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Wednesday / February 21.
HomemifashionUntrashing the Planet One Frame at a Time

Untrashing the Planet One Frame at a Time

Hard to believe a family dinner conversation about plastic waste would lead to the development of a carbon negative eyewear range, but that’s the origin story of Australia’s Good Citizens Eyewear. mivision spoke with founder Nik Robinson.

We all strive to be the best examples for our children that we can, so when Harry (then eight) and Archie (six) got upset about plastic waste over a discussion at dinner, Mum and Dad – Jocelyne Simpson and Nik Robinson – stepped up.

As Nik tells it, with zero experience in the optical industry, it took 752 days and more than 2,500 failed attempts but in April 2020, Good Citizens Eyewear was born. The aim, he said, was never to develop an eyewear range, but to help ‘untrash the planet’ and, in the process, fulfil the handshake deal the couple had made with their children.

REMOVING PLASTIC TRASH

Australian pioneers in recycled eyewear, Good Citizens makes repairable, recycled, and recyclable eyewear frames out of discarded single-use plastic bottles.

The super lightweight modular frames are made from only 100% recycled bottles (one bottle makes one frame) and are manufactured on the northern beaches of Sydney. The frames are paired with high quality lenses made by Carl Zeiss Vision with 100% UV protection.

The proprietary plastic clip hinge design creates a quick release system that allows the frame and the arms to clip together easily. This means the parts are interchangeable and repairable, increasing the longevity and lifespan of the glasses. Good Citizens takes back any broken parts, replaces them, and
then recycles them.

The glasses are carbon negative and each sale funds the removal of plastic trash from the ocean. All packaging is made from recycled materials – from the cardboard box to the glasses case, also made from recycled bottles.

GOOD DESIGN

“We went into this with zero experience of the eyewear industry or industrial design. We are marketers essentially so building a brand was about the only part of building this business we knew,” Nik told mivision.

While Nik’s previous experience in graphic design helped create the style, “learning to design and manufacture with recycled materials was like starting from scratch”.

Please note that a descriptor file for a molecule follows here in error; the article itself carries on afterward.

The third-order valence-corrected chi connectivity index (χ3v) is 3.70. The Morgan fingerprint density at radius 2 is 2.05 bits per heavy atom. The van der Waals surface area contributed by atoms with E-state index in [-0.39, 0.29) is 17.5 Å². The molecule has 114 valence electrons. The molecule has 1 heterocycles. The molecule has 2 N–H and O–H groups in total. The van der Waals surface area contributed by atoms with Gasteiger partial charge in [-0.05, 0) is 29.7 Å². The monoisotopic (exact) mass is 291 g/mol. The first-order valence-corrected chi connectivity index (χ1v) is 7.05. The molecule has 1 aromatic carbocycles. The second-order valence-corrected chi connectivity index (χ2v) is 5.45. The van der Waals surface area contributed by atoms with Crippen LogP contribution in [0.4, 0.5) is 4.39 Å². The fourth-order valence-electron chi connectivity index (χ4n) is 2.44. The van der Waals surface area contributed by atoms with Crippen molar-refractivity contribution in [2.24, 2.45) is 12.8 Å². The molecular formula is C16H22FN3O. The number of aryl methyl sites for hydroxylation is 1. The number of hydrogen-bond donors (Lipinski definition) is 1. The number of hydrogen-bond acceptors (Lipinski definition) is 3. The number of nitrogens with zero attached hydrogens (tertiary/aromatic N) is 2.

“Because we were committed to using only 100% recycled plastic for our frames, it took a lot longer than we originally anticipated. We could have added another material to the rPET (recycled polyethylene terephthalate) to fix some of the issues we were facing, but we were determined not to use any virgin materials for the frame.

“It was a very steep learning curve. This whole journey has been one travelled well outside our comfort zone.”

He said Good Citizens wanted to tackle waste not just by using discarded bottles to make them, but also by keeping the frames themselves out of landfill.

“We were determined to make recycled frames that are made for life. It was obvious to us that the weak point on any pair of glasses is the hinge. The slightest mishap, the hinge breaks and the whole frame ends up in the bin.

“We’ve reengineered the hinge so the glasses can be easily repaired by the wearer at home. The design is modular. Every part clicks together, making the frames customisable and repairable in seconds.

“Style-wise, we’ve put our spin on classic shapes that have stood the test of time. Our three styles come in various colours such as Cola, Lemonade, Bottle Green and Aqua – a nod to their origins.”

He said styles are carefully chosen “timeless classics so we don’t bring out new styles each season like most brands do”.

“We want people to have their glasses for years.”

LOWS AND HIGHS

Nik said the couple “put all our family savings into this”, leading to periods of high stress during the attempts to get production right.

“There were many tears and sleepless nights. There were times we thought we’d have to give up. It was during those times that we had to shield the kids from the stress of it all,” he said.

Throughout the startup phase, they partnered with an experienced injection moulding manufacturer in Warriewood in Sydney’s north to make the frames.

“They have stuck with us through the many, many production issues and together we have learnt a lot about using recycled materials to
make products. Although in truth, we’re still learning. Every production run is different; it could be down to a change in the weather, trying to make a new colour or making a new style for the first time. Nothing is straightforward with recycled plastic.

“Sometimes we need to remind ourselves of just how far we have come and how much we’ve achieved. We’ve had some amazing highs, like getting a window display next to Prada in Selfridges in London for three months and talking at the United Nations about transparent supply chains.”

Then there are the awards. Good Citizens has collected the Marie Claire UK ‘Best Accessory’ award in 2022; the prestigious 2020 Good Design Awards ‘Best in Class for Product Design Housewares and Objects and Gold for Fashion Impact’; and The Design Files ‘Sustainable Idea’ of 2020.

 

EXPANDING THE RANGE’S REACH

While Good Citizens primarily sells its eyewear range direct to consumers through its website, there are plans to expand its reach in stores.

“Our sunnies and readers are now stocked in a few likeminded stores and optometrists around Australia. Increasing the number of stores we wholesale to is something we will focus on this year,” Nik told mivision.

“Obviously, we’re planning to make more styles and colours. We’re even looking at other products.”

Truly, Harry and Archie should be proud.